Monday, April 24, 2017

Boosting your Internet Connection While Traveling

For anyone looking for a solution to boost your cell connection while on the road, WeBoost asked me to evaluate a new everything-in-one-box solution, that I really do think is about 99% there. And yes, this is #sponsored. Well, sorta anyway...
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So we've used @weboost (formerly Wilson Electronics) boosters since we started traveling: first a Sleek 4G cradle, then a 4G-M and now a 4G-X. Paired with a decent external omni antenna and, for particularly tricky applications, a directional antenna, they've squeezed (squozen?) a usable signal from some pretty remote places and are what I always recommend to others.
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While recently boondocking outside of Zion with about 7 other Airstreams, one of the rigs was having trouble getting a decent connection without a booster, a connection they needed to do the work that allows them to stay on the road. I dug into the back of my wardrobe and pulled out the Drive 4G-X RV kit that WeBoost had sent me to test. Honestly, I hadn't been sure what I was going to do with it, since I already owned the same booster and antenna it came with.
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That first day, we jury rigged the pieces together to test everything and immediately salvaged the spotty connection into a strong one for work (and even some NetFlix and Chill after the kids are asleep). So the other day, the owner of the rig completed the install... in a little over an hour on a beach on Lake Powell!
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So here's what I like about the kit: 1) It comes with the 4G-X, which is the booster you want. 2) For only $20 more than the booster alone, it includes an good omni antenna, enough cable plus adhesive mounting tabs for any roof and hardware for a couple mounting options, all packaged according to each step of the installation and accompanied by good instructions. 3) Plus, it comes with an internal antenna with a wider range than the regular "candy bar" that comes standard with the 4G-X. Honestly, the 10' it boasts is probably more like 5', but the 3' feet the other antenna promises is actually 3".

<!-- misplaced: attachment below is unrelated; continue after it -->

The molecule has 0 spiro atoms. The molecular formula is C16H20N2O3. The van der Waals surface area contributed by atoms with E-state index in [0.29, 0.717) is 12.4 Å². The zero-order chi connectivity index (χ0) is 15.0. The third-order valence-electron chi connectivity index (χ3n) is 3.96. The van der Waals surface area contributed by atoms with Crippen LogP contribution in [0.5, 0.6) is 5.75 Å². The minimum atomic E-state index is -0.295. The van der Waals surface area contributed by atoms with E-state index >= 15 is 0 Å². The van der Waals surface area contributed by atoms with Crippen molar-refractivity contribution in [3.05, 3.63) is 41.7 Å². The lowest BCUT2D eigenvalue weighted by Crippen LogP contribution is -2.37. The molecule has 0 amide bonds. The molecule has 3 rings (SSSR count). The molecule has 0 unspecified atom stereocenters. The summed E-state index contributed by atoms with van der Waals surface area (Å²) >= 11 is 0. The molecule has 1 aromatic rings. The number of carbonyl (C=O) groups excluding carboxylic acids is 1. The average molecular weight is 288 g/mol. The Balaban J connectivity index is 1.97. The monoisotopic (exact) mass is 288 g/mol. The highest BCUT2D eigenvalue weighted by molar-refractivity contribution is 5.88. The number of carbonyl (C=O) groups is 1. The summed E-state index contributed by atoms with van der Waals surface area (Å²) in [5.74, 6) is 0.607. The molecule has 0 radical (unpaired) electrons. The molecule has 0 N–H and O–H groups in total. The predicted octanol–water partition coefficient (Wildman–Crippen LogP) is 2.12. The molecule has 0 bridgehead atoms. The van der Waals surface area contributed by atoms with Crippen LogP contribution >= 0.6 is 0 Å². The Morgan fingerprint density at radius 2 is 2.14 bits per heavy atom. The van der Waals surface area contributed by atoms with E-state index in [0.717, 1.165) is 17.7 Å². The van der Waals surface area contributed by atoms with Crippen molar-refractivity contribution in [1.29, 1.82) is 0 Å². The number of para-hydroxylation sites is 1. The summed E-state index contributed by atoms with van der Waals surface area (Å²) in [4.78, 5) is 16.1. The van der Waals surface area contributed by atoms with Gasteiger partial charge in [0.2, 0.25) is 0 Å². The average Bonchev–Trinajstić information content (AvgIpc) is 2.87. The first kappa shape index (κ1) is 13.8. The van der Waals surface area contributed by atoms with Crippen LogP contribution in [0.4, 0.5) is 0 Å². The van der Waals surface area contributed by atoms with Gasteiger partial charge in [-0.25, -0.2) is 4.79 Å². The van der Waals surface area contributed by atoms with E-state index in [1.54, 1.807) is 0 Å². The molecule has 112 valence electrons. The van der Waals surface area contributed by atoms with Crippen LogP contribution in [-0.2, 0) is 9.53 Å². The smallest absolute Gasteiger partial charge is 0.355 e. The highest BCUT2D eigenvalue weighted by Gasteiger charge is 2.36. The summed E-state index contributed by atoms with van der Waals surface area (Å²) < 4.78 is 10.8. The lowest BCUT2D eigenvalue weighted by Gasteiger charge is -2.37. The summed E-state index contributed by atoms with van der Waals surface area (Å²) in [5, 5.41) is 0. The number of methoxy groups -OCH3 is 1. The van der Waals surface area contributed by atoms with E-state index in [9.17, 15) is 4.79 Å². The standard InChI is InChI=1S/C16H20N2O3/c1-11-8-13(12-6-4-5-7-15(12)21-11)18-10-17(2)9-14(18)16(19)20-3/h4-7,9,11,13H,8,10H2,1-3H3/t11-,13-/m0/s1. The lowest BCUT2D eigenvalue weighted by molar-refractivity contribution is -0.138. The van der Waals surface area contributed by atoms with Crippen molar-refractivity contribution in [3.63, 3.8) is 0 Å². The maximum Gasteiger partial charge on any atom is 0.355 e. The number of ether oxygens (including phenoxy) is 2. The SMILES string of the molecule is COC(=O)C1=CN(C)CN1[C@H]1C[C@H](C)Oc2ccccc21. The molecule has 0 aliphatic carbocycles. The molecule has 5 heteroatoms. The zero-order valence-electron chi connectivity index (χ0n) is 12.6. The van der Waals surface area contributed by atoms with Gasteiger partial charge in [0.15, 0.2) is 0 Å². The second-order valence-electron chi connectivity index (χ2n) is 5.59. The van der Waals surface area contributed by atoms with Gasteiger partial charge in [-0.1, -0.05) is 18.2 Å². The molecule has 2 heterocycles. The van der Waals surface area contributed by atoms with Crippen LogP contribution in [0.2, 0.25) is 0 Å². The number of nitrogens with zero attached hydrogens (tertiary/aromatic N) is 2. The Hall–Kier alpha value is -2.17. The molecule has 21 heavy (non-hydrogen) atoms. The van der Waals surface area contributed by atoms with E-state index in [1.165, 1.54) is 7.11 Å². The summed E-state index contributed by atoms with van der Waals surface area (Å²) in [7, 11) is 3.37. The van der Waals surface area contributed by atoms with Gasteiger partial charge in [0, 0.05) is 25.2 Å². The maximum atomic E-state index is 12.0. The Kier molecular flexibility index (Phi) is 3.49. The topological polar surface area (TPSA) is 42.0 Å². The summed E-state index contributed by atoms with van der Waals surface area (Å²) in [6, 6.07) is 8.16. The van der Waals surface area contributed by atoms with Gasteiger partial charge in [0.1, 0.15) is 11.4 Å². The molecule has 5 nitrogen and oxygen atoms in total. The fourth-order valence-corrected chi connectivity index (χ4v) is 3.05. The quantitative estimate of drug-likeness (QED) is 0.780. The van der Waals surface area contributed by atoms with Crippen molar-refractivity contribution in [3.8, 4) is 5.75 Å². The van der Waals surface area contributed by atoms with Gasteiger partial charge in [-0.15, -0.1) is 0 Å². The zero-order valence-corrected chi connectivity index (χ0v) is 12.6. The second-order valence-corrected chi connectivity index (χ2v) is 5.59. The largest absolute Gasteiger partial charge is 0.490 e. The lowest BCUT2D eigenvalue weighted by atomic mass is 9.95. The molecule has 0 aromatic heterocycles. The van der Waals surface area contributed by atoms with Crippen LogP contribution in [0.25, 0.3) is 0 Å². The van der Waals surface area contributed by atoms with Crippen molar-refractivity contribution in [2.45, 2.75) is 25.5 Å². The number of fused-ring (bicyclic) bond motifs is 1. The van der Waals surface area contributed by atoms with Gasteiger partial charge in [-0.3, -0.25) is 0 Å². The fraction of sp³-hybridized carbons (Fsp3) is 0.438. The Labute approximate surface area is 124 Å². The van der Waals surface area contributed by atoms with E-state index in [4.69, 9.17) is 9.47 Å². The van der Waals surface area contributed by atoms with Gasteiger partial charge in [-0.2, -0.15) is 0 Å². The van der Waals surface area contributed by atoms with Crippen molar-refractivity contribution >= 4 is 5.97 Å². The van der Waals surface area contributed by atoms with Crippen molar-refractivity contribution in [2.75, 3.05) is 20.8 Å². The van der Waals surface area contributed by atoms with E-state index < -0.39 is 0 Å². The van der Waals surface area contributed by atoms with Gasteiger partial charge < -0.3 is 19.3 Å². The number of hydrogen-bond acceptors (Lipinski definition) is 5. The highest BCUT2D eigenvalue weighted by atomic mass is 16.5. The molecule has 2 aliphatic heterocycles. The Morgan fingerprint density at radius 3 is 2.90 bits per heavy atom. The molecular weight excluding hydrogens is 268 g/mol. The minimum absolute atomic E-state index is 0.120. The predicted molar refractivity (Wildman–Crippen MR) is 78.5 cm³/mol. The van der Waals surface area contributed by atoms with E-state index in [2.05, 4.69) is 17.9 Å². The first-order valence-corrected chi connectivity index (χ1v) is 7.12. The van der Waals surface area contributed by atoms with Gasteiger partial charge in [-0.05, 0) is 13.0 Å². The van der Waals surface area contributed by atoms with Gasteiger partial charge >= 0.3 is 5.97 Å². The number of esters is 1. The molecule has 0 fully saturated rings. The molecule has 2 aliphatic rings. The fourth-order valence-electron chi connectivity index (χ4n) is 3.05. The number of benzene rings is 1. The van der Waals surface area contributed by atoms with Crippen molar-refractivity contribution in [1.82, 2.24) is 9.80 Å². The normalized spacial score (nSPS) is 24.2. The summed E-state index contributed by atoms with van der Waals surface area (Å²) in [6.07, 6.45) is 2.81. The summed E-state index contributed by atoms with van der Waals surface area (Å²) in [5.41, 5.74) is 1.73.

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Here are the shortcomings: 1) While the kit covers some mounting options, for an Airstream, you'll need to hit the hardware store for some kind of "L" bracket (we bent one out of some spare galvanized metal) to attach to the roof. and bolt the included bracket to. You'll also need some 3M VHB tape and some Dicor self-leveling sealant (see my note about the "Batwing" option below). No, drilling into the trailer is needed. 2) The kit comes with an AC adapter (would require shore power or an inverter) or a DC pigtail to hardwire it. I would prefer the switched DC "cigarette lighter" plug that came with my 4G-X (you can either buy one from them or splice one on to the included pigtail) since you're likely going to want to turn it off at night to save power while boondocking. Of course, you could just unplug it, but wherever you locate it, you'll likely also need power for your hotspot and possibly internal router, so installing a two port 12V outlet may be the way to go.
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A couple final notes: Some of you may remember my Airstream Modification posts in which I installed our directional and omni antennas on the HD TV "Batwing". While I still like this solution for the more rare cases that we need to use our directional, I'm now suggesting to people (and will make the mod on our trailer) that the omni antenna be hard mounted in an upright position. That way, this antenna that you'll use the large majority of the time is always ready without the need to raise the full array and look like an #FBISurveilanceAirstream. Oh yeah, and why not mount it as far forward on the trailer as possible so you can use your own WIFI from the tow vehicle while underway! 
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Anyway, get the info on the Drive 4G-X RV kit here and we get a little kickback. Otherwise, feel free to get in touch with other questions on different approaches to boosting your connection while on the road!

1 comments:

Bill said...

Really helpful post Dave, thanks. What else would be on your list of musts to "stay connected" and work from the road? What are you using for wifi, a hotspot I presume? Trying to get educated. Thanks!

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